From the days of Moses to present, Jews have been stereotyped and referred to in many ways that are still hard to believe nowadays. Yosef Meystel knows that thanks to numerous misunderstandings and the lack of knowledge about the Jewish culture, tens of questions and myths have been placed around Jews making them look like they were from outer space or belonged to a different species. The truth is that Jews are just as humans as Christians or Islamic people are. They simply share different customs, traditions, and teachings –just like any ancient community would do.
In this article, a list of questions and myths about the Jewish culture will be shared. Let’s keep in minds that only because Jews have different customs it doesn’t mean they are weird. In fact, Jews have always done an outstanding job preserving their culture and tradition over the years by teaching it to their descendants and focusing on education as one of the higher values of being Jewish.
Jews Don’t Eat Pork because when untreated, it can cause trichinosis
Jews don’t eat pork because it is part of their dietary laws (Kashrus). It has nothing to do with health concerns or measures. It has nothing to do with the fact that the pork’s meat is clean or has been treated to prevent the contagious of trichinosis. It simply is written in the Leviticus as a commandment of G-d, where Jews are not allowed to eat animals who don’t chew their cud.
As hard as it sounds to believe, this law serves Jews to learn about disciple and self-control. Not every Jew in the world follows this commandment and following it is highly linked to the many denominations of faith among the Jewish culture. In other words, not because you are a Jew you are forced to eat Kosher or stay away from pork.
Can All Jews Speak “Jewish”?
There are many people in the United States who believe that Jews have their one code language and use it to communicate with each other so no one can understand what they are saying. The truth is that Jews living in America who came from Europe are Ashkenazi Jews who happen to share a common tongue called Yiddish. However, most American Jews don’t speak fluent Yiddish and tend to share a few words and sentences mixed with the English language when they use it.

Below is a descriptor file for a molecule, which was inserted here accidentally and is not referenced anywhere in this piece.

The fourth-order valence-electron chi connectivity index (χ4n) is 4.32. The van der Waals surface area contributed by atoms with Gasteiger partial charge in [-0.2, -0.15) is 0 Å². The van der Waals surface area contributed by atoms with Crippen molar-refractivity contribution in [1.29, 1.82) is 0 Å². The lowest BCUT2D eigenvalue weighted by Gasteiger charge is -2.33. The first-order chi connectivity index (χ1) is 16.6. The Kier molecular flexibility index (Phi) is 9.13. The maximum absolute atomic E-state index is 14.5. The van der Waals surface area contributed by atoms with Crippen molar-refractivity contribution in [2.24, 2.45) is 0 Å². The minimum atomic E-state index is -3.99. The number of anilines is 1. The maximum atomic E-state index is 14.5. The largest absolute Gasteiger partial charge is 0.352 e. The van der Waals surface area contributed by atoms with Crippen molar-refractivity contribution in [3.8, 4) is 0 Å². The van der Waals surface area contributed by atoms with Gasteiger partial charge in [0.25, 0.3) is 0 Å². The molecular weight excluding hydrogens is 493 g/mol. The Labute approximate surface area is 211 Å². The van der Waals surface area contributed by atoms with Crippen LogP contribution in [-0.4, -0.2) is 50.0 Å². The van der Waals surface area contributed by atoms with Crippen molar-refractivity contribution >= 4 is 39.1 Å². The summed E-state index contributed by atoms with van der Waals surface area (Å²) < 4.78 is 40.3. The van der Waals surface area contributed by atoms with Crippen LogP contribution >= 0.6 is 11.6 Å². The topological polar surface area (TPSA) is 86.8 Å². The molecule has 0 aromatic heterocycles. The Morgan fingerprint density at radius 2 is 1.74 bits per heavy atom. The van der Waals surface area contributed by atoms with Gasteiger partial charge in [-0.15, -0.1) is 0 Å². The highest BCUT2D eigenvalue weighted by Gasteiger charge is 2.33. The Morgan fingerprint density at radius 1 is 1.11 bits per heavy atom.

Other than Yiddish, Hebrew is used as the language in which ceremonies are held. Probably Jews living in Israel have more chances of learning Hebrew than those living in America. Hebrew is a complicated language and most Jews know how to read it but have a difficult time using it.
Hanukkah Is The “Jewish Christmas”
It is common to think that Hanukkah is the Jewish Christmas because the two holidays tend to take place around the same time of the year. However, this is far from reality since Hanukkah does not celebrate the birth of Jesus and does not consider any type of pagan customs. Hanukkah basically celebrates the miracle of the rededication of the Temple in Jerusalem.
Some Jews have adopted pagan customs like having a Christmas tree and have called it the “Chanukah bush”. Nevertheless, it is not common to find Jews who celebrate Hanukkah as the counterpart of the Christian Christmas. To Jews, the most important holidays are Rosh Hashana and Yom Kippur which take place during the Fall.
It is important to clarify that there are some interfaith families who can celebrate a hybrid between the Christian Christmas and Hanukkah regardless the marked differences between the two holidays.
Do Jews Reject the Bible?
Among the Jewish beliefs, it is easy to highlight the fact that they don’t believe Jesus was the son of G-d. This idea has probably led to the idea that Jews don’t believe in the Bible. The truth is that the Bible is formed by two main books The Old and The New Testaments. Jews were the ones in charge of writing The Old testament and it makes part of their sacred book. This testament is called Tanakh in the Torah and besides some differences in translation, it looks pretty much like the one read by Christians.
The New Testament, on the other hand, is the one that talks about Jesus being the Messiah and was written by the prophets after Jesus was born. Jews do not believe in this book and their faith is not based on it. Despite this, both books talk about pretty much the same things: be kind to others, love your God and try to be the best possible version of yourself.
It is either all or nothing for Jews
As it was already said, Jews are ordinary people who have different beliefs. Thinking that Judaism is an all-or-nothing proposition makes no sense at all. It is a process and a journey where every step counts and takes place collectively.
In order to be (or become) a Jew, you must follow some rules and customs. However, not following all of them won’t exclude you from your culture. In the end, there are different types of Jews some more or less Orthodox. But ultimately, it is not about being “all or nothing”.